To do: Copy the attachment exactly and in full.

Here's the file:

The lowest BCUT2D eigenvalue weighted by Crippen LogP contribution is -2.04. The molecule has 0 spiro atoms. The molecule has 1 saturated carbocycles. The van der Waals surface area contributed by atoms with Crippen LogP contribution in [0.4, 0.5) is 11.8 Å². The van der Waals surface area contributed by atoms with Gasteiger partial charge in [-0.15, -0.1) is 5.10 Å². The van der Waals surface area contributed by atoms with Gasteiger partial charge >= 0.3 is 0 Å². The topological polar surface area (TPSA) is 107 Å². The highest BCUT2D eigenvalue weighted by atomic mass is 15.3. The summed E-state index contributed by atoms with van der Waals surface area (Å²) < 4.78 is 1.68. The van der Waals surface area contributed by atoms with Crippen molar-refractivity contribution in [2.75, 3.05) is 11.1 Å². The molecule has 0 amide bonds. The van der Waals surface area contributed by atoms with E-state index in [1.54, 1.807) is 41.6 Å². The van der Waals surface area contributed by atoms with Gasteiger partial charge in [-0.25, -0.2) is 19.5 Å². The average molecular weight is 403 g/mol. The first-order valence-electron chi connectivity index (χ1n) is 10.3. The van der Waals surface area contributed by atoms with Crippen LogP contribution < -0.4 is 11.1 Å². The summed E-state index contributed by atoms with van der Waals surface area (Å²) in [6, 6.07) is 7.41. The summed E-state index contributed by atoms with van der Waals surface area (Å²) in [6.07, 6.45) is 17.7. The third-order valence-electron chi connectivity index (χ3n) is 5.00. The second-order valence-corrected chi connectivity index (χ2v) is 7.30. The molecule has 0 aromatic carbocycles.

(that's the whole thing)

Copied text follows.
The lowest BCUT2D eigenvalue weighted by Crippen LogP contribution is -2.04. The molecule has 0 spiro atoms. The molecule has 1 saturated carbocycles. The van der Waals surface area contributed by atoms with Crippen LogP contribution in [0.4, 0.5) is 11.8 Å². The van der Waals surface area contributed by atoms with Gasteiger partial charge in [-0.15, -0.1) is 5.10 Å². The van der Waals surface area contributed by atoms with Gasteiger partial charge >= 0.3 is 0 Å². The topological polar surface area (TPSA) is 107 Å². The highest BCUT2D eigenvalue weighted by atomic mass is 15.3. The summed E-state index contributed by atoms with van der Waals surface area (Å²) < 4.78 is 1.68. The van der Waals surface area contributed by atoms with Crippen molar-refractivity contribution in [2.75, 3.05) is 11.1 Å². The molecule has 0 amide bonds. The van der Waals surface area contributed by atoms with E-state index in [1.54, 1.807) is 41.6 Å². The van der Waals surface area contributed by atoms with Gasteiger partial charge in [-0.25, -0.2) is 19.5 Å². The average molecular weight is 403 g/mol. The first-order valence-electron chi connectivity index (χ1n) is 10.3. The van der Waals surface area contributed by atoms with Crippen LogP contribution < -0.4 is 11.1 Å². The summed E-state index contributed by atoms with van der Waals surface area (Å²) in [6, 6.07) is 7.41. The summed E-state index contributed by atoms with van der Waals surface area (Å²) in [6.07, 6.45) is 17.7. The third-order valence-electron chi connectivity index (χ3n) is 5.00. The second-order valence-corrected chi connectivity index (χ2v) is 7.30. The molecule has 0 aromatic carbocycles.